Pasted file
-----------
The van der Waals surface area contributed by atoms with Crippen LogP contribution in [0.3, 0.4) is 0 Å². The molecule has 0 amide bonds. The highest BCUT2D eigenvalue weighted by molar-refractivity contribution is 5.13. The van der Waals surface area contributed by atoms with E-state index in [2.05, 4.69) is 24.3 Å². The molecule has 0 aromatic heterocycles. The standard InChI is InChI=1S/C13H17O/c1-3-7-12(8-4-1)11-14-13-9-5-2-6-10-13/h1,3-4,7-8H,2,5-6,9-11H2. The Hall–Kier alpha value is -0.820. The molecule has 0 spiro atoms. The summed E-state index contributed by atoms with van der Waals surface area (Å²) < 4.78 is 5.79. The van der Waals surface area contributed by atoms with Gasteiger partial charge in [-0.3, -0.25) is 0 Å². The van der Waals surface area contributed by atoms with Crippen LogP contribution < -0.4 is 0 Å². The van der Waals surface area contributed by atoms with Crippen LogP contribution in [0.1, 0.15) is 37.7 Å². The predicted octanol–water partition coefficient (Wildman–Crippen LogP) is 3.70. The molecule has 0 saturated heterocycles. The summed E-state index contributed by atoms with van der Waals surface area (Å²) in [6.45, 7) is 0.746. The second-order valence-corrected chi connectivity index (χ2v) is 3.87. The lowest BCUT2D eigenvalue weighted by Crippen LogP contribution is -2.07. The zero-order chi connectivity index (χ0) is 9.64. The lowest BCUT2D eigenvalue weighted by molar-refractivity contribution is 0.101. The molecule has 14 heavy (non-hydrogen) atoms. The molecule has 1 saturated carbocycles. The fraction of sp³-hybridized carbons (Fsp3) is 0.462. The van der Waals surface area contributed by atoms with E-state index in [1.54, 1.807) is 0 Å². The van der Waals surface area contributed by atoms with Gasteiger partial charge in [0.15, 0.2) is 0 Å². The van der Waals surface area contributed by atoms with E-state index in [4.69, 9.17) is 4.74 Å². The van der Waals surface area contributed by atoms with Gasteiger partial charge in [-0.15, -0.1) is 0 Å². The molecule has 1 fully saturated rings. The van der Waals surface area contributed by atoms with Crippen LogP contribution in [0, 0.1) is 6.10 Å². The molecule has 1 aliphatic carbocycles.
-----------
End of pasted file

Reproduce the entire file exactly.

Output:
The van der Waals surface area contributed by atoms with Crippen LogP contribution in [0.3, 0.4) is 0 Å². The molecule has 0 amide bonds. The highest BCUT2D eigenvalue weighted by molar-refractivity contribution is 5.13. The van der Waals surface area contributed by atoms with E-state index in [2.05, 4.69) is 24.3 Å². The molecule has 0 aromatic heterocycles. The standard InChI is InChI=1S/C13H17O/c1-3-7-12(8-4-1)11-14-13-9-5-2-6-10-13/h1,3-4,7-8H,2,5-6,9-11H2. The Hall–Kier alpha value is -0.820. The molecule has 0 spiro atoms. The summed E-state index contributed by atoms with van der Waals surface area (Å²) < 4.78 is 5.79. The van der Waals surface area contributed by atoms with Gasteiger partial charge in [-0.3, -0.25) is 0 Å². The van der Waals surface area contributed by atoms with Crippen LogP contribution < -0.4 is 0 Å². The van der Waals surface area contributed by atoms with Crippen LogP contribution in [0.1, 0.15) is 37.7 Å². The predicted octanol–water partition coefficient (Wildman–Crippen LogP) is 3.70. The molecule has 0 saturated heterocycles. The summed E-state index contributed by atoms with van der Waals surface area (Å²) in [6.45, 7) is 0.746. The second-order valence-corrected chi connectivity index (χ2v) is 3.87. The lowest BCUT2D eigenvalue weighted by Crippen LogP contribution is -2.07. The zero-order chi connectivity index (χ0) is 9.64. The lowest BCUT2D eigenvalue weighted by molar-refractivity contribution is 0.101. The molecule has 14 heavy (non-hydrogen) atoms. The molecule has 1 saturated carbocycles. The fraction of sp³-hybridized carbons (Fsp3) is 0.462. The van der Waals surface area contributed by atoms with E-state index in [1.54, 1.807) is 0 Å². The van der Waals surface area contributed by atoms with Gasteiger partial charge in [0.15, 0.2) is 0 Å². The van der Waals surface area contributed by atoms with E-state index in [4.69, 9.17) is 4.74 Å². The van der Waals surface area contributed by atoms with Gasteiger partial charge in [-0.15, -0.1) is 0 Å². The molecule has 1 fully saturated rings. The van der Waals surface area contributed by atoms with Crippen LogP contribution in [0, 0.1) is 6.10 Å². The molecule has 1 aliphatic carbocycles.